"Forget about what's happened; don't keep going over old history. Be alert, be present. I'm about to do something brand-new. It's bursting out! Don't you see it?" - Isaiah 4318-19 (The Message)
In Willie Nelson's new album there is a song reflecting on his experience of reading on the internet that he had died the day before. He sounds downright chipper as he sings: "I woke up still not dead again today."
Well, I had my own experience that gave me the Willies when I read yesterday's Daily Devotional, written by my friend Donna Schaper, in which she references teaching at "the former Andover Newton Seminary [sic.]." I am the president of Andover Newton and there is nothing "former" about us. Less than three weeks ago, we awarded 61 degrees. We will have about 90 students on our Boston-area campus next year.
It is true that big changes are afoot. We are in the process of selling our campus, moving, and preparing to affiliate with Yale Divinity School. Some of our faculty and administration have already been on the Yale campus for a year, putting down strong roots in new soil. That is radical, but nothing new for us. In our long history we have affiliated with other schools three times and have occupied three different campuses.
So, at Andover Newton, we "woke up still not dead again today." To the contrary, we are looking forward to a bright future.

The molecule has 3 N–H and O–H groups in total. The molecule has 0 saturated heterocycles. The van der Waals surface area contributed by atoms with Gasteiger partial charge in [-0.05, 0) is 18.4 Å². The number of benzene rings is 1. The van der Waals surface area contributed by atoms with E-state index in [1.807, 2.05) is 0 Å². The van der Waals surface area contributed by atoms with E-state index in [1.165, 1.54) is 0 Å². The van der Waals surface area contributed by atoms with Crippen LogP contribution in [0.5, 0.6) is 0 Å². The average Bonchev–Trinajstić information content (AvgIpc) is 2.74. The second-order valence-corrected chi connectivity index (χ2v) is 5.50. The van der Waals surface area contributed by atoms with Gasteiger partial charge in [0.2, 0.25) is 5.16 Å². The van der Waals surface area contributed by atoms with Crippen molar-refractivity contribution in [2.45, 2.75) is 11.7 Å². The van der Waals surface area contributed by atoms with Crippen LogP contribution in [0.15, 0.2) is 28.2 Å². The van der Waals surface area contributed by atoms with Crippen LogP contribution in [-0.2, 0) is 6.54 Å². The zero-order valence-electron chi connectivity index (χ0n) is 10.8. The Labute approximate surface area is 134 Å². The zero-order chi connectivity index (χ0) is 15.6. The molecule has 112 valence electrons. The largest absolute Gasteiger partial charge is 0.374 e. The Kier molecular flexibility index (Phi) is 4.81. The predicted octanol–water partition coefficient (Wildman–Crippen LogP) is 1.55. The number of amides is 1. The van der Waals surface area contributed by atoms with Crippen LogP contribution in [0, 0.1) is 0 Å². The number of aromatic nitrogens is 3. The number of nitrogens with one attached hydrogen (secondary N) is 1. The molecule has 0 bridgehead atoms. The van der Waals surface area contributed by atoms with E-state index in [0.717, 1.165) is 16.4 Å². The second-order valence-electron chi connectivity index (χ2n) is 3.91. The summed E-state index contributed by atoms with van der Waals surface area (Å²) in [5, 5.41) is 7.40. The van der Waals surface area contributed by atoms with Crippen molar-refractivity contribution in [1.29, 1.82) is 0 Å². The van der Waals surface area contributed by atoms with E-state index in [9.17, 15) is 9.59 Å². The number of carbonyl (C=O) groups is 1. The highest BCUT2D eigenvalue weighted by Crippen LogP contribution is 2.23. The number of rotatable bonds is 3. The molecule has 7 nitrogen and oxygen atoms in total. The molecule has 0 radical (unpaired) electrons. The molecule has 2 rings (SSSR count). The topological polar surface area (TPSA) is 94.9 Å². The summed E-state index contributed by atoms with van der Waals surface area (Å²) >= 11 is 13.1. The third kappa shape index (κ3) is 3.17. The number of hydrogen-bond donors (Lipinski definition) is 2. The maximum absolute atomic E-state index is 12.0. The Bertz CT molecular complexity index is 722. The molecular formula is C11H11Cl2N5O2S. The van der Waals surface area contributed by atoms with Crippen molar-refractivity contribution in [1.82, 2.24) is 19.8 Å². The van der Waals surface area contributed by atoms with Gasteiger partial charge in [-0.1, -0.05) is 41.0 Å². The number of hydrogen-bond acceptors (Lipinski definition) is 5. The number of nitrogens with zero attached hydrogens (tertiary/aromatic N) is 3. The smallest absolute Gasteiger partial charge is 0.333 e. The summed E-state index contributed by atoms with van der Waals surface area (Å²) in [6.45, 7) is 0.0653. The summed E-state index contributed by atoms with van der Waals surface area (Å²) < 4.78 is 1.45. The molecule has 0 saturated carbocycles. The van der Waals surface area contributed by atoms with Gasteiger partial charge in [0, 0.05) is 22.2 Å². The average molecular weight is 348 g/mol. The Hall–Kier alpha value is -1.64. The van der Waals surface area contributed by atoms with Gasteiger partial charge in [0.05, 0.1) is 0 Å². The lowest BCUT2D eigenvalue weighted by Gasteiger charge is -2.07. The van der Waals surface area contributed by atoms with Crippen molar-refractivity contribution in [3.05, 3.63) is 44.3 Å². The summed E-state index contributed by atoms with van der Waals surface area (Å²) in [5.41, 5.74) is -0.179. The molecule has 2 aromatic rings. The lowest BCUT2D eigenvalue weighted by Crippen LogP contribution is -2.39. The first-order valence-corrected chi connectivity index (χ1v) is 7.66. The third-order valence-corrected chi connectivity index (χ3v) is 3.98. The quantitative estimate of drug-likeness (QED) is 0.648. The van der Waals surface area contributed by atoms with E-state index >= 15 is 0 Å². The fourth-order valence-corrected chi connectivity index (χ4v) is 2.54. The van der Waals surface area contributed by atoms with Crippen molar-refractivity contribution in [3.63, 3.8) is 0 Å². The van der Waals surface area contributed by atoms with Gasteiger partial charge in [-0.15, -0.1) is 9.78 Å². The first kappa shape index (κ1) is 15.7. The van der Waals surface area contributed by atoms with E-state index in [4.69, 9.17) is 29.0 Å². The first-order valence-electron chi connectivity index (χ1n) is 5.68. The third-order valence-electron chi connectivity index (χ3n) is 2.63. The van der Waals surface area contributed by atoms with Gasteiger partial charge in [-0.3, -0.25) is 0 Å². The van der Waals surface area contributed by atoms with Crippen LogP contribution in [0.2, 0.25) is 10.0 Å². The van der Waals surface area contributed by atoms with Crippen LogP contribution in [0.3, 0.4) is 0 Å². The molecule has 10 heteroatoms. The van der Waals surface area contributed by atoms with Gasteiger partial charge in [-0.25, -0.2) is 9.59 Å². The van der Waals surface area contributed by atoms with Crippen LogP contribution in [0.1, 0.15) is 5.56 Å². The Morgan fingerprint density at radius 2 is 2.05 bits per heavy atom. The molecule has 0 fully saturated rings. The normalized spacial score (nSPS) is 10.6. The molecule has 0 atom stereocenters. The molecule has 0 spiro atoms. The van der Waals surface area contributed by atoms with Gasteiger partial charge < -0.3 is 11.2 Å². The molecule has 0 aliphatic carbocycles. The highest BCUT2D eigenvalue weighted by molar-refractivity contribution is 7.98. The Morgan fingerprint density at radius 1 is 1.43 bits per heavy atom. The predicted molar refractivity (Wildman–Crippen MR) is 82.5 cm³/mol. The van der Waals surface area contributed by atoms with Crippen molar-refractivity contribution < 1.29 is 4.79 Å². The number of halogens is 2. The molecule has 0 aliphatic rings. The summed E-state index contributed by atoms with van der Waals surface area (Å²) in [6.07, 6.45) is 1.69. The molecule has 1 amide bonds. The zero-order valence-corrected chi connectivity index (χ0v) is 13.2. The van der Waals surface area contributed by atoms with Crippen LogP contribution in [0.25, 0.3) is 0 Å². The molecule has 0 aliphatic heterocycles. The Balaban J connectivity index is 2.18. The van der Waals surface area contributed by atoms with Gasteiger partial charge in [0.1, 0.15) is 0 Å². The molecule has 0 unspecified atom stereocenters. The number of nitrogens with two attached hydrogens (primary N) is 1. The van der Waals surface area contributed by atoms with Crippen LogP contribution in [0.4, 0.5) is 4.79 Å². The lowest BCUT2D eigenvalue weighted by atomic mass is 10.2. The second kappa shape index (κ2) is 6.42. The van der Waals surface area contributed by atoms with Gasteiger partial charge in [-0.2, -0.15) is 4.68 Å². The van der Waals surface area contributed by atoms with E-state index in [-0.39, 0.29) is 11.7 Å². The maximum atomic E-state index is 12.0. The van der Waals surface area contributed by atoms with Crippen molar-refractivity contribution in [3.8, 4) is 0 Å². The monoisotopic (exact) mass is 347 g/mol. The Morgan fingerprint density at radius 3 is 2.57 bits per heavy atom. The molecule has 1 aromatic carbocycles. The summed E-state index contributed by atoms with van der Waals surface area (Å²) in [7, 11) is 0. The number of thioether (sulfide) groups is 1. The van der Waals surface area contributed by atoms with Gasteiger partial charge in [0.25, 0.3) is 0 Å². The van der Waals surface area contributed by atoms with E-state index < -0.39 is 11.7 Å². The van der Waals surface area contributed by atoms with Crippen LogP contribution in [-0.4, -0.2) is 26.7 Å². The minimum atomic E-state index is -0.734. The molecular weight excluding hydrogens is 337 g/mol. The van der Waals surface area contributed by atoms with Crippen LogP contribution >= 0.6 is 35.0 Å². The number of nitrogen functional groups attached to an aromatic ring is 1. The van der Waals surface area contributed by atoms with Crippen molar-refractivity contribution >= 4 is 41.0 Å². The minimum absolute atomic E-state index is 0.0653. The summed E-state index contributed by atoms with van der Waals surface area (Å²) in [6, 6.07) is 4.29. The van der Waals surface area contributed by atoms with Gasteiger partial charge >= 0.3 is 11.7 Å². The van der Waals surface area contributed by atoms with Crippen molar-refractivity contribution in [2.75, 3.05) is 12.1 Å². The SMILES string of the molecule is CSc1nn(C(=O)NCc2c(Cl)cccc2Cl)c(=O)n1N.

In church circles these days, it can be easy to confuse change with death. Things ain't what they used to be, the former things have passed away, which can feel something like death.
But this confusion must be resisted at every turn. Change is not a sign of death. It is a sign of life. Only the living change. In fact, as Benjamin Franklin observed, "When you're finished changing, you're finished."
At Andover Newton, we're not finished. Not by a long shot. We intend to wake up not dead again today for many years to come.
Give us the courage to embrace the changes that bring new life, and the assurance you abide with us amidst all of the changes.
Martin B. Copenhaver is President of Andover Newton Theological School. His newest book is Room to Grow: Meditations on Trying to Live as a Christian. Follow Martin on Twitter @mbcopenhaver.